Posts Tagged ‘web’

A quick overview of WebVR based on Ada Rose Edwards’ awesome ‘getting started with WebVR‘ presentation that I saw at Nineworlds Geekfest The demos that I showed off can be seen from Ada’s GitHub pages: basic demo track demo Sadly the odd colour basic demo and the T-Rex thing haven’t (yet) made it from the […]


CloudFlare have made SSL available to all free subscribers to its content delivery network (CDN) with Universal SSL. The move addresses both cost and complexity issues that have previously confronted web site and application owners wanting to deploy SSL. CloudFlare takes care of issuing a certificate at no cost to the end user, and enabling […]


Sadly it’s fairly typical for corporate web filters to block ‘unusual’ ports, which means that if you’re trying to access a service that’s using anything other than port 80 for HTTP and port 443 for HTTPS then you might be in trouble. I recently came across a situation where somebody was trying to access an […]


There has been a LOT of noise over the past week about David Cameron’s proposals to have default on web filters for UK ISPs (which seems to be happening despite it not being part of official government policy, and entirely outside of any legislative framework). Claire Perry (Conservative MP for Devizes) has been leading the […]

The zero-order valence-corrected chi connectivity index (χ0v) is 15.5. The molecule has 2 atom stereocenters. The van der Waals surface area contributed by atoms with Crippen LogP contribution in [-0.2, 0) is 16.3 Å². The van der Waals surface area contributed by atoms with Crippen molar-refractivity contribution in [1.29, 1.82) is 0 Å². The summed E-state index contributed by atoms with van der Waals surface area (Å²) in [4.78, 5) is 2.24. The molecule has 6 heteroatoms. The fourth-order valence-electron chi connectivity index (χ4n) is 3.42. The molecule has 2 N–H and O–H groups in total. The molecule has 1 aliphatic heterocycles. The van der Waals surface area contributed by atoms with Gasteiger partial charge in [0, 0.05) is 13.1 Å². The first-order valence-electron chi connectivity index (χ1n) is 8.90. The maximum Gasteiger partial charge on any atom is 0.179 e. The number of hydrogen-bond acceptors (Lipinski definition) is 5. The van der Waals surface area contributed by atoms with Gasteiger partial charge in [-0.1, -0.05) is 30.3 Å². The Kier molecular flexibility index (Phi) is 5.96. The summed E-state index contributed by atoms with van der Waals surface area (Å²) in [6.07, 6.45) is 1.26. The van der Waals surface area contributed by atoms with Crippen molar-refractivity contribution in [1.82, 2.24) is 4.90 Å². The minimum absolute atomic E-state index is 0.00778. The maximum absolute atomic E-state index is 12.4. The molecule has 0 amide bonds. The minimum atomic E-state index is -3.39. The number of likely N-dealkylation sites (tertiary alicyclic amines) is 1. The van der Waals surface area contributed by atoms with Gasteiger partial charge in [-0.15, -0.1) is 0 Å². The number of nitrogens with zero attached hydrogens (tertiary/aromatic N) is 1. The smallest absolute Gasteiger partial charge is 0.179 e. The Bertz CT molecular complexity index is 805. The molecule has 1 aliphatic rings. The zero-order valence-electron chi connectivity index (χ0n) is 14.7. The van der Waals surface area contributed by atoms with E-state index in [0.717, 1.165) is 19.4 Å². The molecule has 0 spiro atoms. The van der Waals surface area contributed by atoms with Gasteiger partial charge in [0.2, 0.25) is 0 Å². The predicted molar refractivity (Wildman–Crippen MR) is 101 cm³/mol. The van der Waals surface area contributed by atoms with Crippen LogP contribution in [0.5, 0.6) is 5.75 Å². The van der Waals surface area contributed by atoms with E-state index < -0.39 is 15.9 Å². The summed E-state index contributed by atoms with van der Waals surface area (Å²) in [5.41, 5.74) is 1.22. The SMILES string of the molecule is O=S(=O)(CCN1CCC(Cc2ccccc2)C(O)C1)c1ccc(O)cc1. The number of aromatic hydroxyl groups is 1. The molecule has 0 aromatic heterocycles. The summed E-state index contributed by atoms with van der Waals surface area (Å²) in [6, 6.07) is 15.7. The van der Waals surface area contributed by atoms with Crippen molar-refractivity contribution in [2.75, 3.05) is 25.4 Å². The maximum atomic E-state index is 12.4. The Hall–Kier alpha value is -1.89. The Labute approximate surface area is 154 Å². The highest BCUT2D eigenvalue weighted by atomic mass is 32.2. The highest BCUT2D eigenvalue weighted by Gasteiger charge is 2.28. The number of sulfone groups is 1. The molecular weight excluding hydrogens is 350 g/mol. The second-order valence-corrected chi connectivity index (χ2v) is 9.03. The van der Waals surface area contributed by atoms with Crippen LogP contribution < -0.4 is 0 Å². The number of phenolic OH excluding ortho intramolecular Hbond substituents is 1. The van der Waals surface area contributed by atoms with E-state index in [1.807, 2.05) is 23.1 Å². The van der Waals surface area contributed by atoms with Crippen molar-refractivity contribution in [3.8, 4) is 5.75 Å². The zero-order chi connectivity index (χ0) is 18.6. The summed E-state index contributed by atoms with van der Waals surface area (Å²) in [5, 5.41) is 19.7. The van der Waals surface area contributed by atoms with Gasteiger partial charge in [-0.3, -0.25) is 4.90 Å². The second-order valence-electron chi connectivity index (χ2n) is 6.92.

This post first appeared on the CohesiveFT blog. One of the announcments that seemed to get lost in the noise at this week’s IO conference was that Google Compute Engine (GCE) is now available for everyone. I took it for a quick test drive yesterday, and here are some of my thoughts about what I found. Web interface […]



Almost a couple of years ago (shortly before taking a role that put me back under the yolk of corporate web filtering) I wrote the wrong sort of radio to describe how ridiculous and counter-productive such things are. It simply doesn’t make much sense to cut off the Internet at the desktop when everybody has it in […]


I first heard about Nanode (a low cost board that brings together Arduino and ethernet) via Andy Piper, then a few days later I had the fortune of seeing its creator Ken Boak speak at London’s Open Source Hardware Users Group (OSHUG). The week afterwards Ken was at the excellent Monkigras event, and did a short […]


This post is about the madness of corporate web filters in the age of ubiquitous consumer devices with Internet connectivity. I typically see three types of connectivity in any given corporate setting: The company network. Usually wired, but sometimes with a wireless adjunct, this network offers the same liberty as an oppressive Middle East regimes[1]. This […]


I’ve been meaning to try this out for some time, and my recent trials with Amazon’s US Kindle Store prodded me into action. The theory Popular SSH clients (like OpenSSH and Putty) have features that allow tunneling. Amazon Machine Images (AMIs) normally have some way of being administered over SSH. So… start up an EC2 […]